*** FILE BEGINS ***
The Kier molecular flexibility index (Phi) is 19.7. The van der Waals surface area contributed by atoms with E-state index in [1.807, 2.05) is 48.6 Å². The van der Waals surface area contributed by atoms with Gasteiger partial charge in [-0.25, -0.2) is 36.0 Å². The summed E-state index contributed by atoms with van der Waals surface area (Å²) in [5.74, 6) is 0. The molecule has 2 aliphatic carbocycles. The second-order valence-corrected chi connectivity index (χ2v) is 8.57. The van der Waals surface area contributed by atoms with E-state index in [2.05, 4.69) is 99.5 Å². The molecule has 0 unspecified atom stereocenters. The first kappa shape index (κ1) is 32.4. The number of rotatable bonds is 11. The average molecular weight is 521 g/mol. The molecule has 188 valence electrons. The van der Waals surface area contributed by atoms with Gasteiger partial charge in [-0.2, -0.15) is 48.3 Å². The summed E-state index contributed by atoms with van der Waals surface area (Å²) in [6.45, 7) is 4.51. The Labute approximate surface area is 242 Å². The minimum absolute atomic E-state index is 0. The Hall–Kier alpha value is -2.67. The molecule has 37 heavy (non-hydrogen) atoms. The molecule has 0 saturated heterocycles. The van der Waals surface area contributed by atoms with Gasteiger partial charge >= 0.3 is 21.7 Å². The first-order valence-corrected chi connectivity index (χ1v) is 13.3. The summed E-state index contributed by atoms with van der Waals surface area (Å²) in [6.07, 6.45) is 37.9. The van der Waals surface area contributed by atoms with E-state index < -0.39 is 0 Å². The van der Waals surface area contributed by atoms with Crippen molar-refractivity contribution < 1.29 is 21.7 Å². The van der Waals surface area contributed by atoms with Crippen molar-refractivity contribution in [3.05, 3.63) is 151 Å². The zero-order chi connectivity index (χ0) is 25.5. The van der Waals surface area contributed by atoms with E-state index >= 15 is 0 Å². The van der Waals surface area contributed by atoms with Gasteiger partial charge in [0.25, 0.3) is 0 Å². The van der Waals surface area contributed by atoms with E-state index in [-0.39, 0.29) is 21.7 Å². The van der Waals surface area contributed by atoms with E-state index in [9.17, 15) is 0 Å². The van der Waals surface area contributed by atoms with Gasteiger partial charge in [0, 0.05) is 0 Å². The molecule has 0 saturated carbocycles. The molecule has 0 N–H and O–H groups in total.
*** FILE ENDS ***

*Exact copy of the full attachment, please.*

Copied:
The Kier molecular flexibility index (Phi) is 19.7. The van der Waals surface area contributed by atoms with E-state index in [1.807, 2.05) is 48.6 Å². The van der Waals surface area contributed by atoms with Gasteiger partial charge in [-0.25, -0.2) is 36.0 Å². The summed E-state index contributed by atoms with van der Waals surface area (Å²) in [5.74, 6) is 0. The molecule has 2 aliphatic carbocycles. The second-order valence-corrected chi connectivity index (χ2v) is 8.57. The van der Waals surface area contributed by atoms with E-state index in [2.05, 4.69) is 99.5 Å². The molecule has 0 unspecified atom stereocenters. The first kappa shape index (κ1) is 32.4. The number of rotatable bonds is 11. The average molecular weight is 521 g/mol. The molecule has 188 valence electrons. The van der Waals surface area contributed by atoms with Gasteiger partial charge in [-0.2, -0.15) is 48.3 Å². The summed E-state index contributed by atoms with van der Waals surface area (Å²) in [6.45, 7) is 4.51. The Labute approximate surface area is 242 Å². The minimum absolute atomic E-state index is 0. The Hall–Kier alpha value is -2.67. The molecule has 37 heavy (non-hydrogen) atoms. The molecule has 0 saturated heterocycles. The van der Waals surface area contributed by atoms with Gasteiger partial charge >= 0.3 is 21.7 Å². The first-order valence-corrected chi connectivity index (χ1v) is 13.3. The summed E-state index contributed by atoms with van der Waals surface area (Å²) in [6.07, 6.45) is 37.9. The van der Waals surface area contributed by atoms with E-state index < -0.39 is 0 Å². The van der Waals surface area contributed by atoms with Crippen molar-refractivity contribution < 1.29 is 21.7 Å². The van der Waals surface area contributed by atoms with Crippen molar-refractivity contribution in [3.05, 3.63) is 151 Å². The zero-order chi connectivity index (χ0) is 25.5. The van der Waals surface area contributed by atoms with E-state index >= 15 is 0 Å². The van der Waals surface area contributed by atoms with Gasteiger partial charge in [0.25, 0.3) is 0 Å². The van der Waals surface area contributed by atoms with E-state index in [-0.39, 0.29) is 21.7 Å². The van der Waals surface area contributed by atoms with E-state index in [9.17, 15) is 0 Å². The van der Waals surface area contributed by atoms with Gasteiger partial charge in [0, 0.05) is 0 Å². The molecule has 0 saturated carbocycles. The molecule has 0 N–H and O–H groups in total.